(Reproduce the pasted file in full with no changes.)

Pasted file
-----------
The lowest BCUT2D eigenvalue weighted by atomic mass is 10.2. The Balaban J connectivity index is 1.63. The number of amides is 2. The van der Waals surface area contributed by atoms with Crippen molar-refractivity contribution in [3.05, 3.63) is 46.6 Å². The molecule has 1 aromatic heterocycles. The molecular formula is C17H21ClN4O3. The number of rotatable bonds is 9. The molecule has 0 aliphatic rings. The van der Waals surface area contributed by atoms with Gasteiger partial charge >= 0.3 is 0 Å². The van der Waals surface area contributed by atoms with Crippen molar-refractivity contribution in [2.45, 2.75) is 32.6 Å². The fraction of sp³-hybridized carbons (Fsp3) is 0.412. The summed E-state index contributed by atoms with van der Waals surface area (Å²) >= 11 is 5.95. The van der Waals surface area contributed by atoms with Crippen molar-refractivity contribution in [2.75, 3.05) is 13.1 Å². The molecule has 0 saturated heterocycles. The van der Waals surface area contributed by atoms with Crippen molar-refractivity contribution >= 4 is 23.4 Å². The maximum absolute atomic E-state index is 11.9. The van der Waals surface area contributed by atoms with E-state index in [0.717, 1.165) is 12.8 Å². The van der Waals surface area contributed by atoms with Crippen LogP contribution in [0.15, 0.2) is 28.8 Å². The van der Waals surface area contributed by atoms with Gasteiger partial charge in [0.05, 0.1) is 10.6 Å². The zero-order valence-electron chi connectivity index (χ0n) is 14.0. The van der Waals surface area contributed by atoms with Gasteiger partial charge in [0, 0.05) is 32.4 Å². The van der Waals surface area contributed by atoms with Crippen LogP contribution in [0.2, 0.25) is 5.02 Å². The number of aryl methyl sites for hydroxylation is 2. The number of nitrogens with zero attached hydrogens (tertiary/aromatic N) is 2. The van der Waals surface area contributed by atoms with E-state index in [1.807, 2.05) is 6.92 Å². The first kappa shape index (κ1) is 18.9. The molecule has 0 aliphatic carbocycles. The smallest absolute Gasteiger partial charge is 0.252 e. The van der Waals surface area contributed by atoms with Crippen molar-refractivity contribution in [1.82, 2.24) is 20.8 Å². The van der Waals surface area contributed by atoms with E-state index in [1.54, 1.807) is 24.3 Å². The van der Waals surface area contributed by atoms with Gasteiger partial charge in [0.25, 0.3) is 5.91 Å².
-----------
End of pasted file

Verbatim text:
The lowest BCUT2D eigenvalue weighted by atomic mass is 10.2. The Balaban J connectivity index is 1.63. The number of amides is 2. The van der Waals surface area contributed by atoms with Crippen molar-refractivity contribution in [3.05, 3.63) is 46.6 Å². The molecule has 1 aromatic heterocycles. The molecular formula is C17H21ClN4O3. The number of rotatable bonds is 9. The molecule has 0 aliphatic rings. The van der Waals surface area contributed by atoms with Gasteiger partial charge >= 0.3 is 0 Å². The van der Waals surface area contributed by atoms with Crippen molar-refractivity contribution in [2.45, 2.75) is 32.6 Å². The fraction of sp³-hybridized carbons (Fsp3) is 0.412. The summed E-state index contributed by atoms with van der Waals surface area (Å²) >= 11 is 5.95. The van der Waals surface area contributed by atoms with Crippen molar-refractivity contribution in [2.75, 3.05) is 13.1 Å². The molecule has 0 saturated heterocycles. The van der Waals surface area contributed by atoms with Crippen molar-refractivity contribution >= 4 is 23.4 Å². The maximum absolute atomic E-state index is 11.9. The van der Waals surface area contributed by atoms with E-state index in [0.717, 1.165) is 12.8 Å². The van der Waals surface area contributed by atoms with Crippen LogP contribution in [0.15, 0.2) is 28.8 Å². The van der Waals surface area contributed by atoms with Gasteiger partial charge in [0.05, 0.1) is 10.6 Å². The zero-order valence-electron chi connectivity index (χ0n) is 14.0. The van der Waals surface area contributed by atoms with Gasteiger partial charge in [0, 0.05) is 32.4 Å². The van der Waals surface area contributed by atoms with Crippen LogP contribution in [0.2, 0.25) is 5.02 Å². The number of aryl methyl sites for hydroxylation is 2. The number of nitrogens with zero attached hydrogens (tertiary/aromatic N) is 2. The van der Waals surface area contributed by atoms with E-state index in [1.807, 2.05) is 6.92 Å². The first kappa shape index (κ1) is 18.9. The molecule has 0 aliphatic carbocycles. The smallest absolute Gasteiger partial charge is 0.252 e. The van der Waals surface area contributed by atoms with Crippen molar-refractivity contribution in [1.82, 2.24) is 20.8 Å². The van der Waals surface area contributed by atoms with E-state index in [1.54, 1.807) is 24.3 Å². The van der Waals surface area contributed by atoms with Gasteiger partial charge in [0.25, 0.3) is 5.91 Å².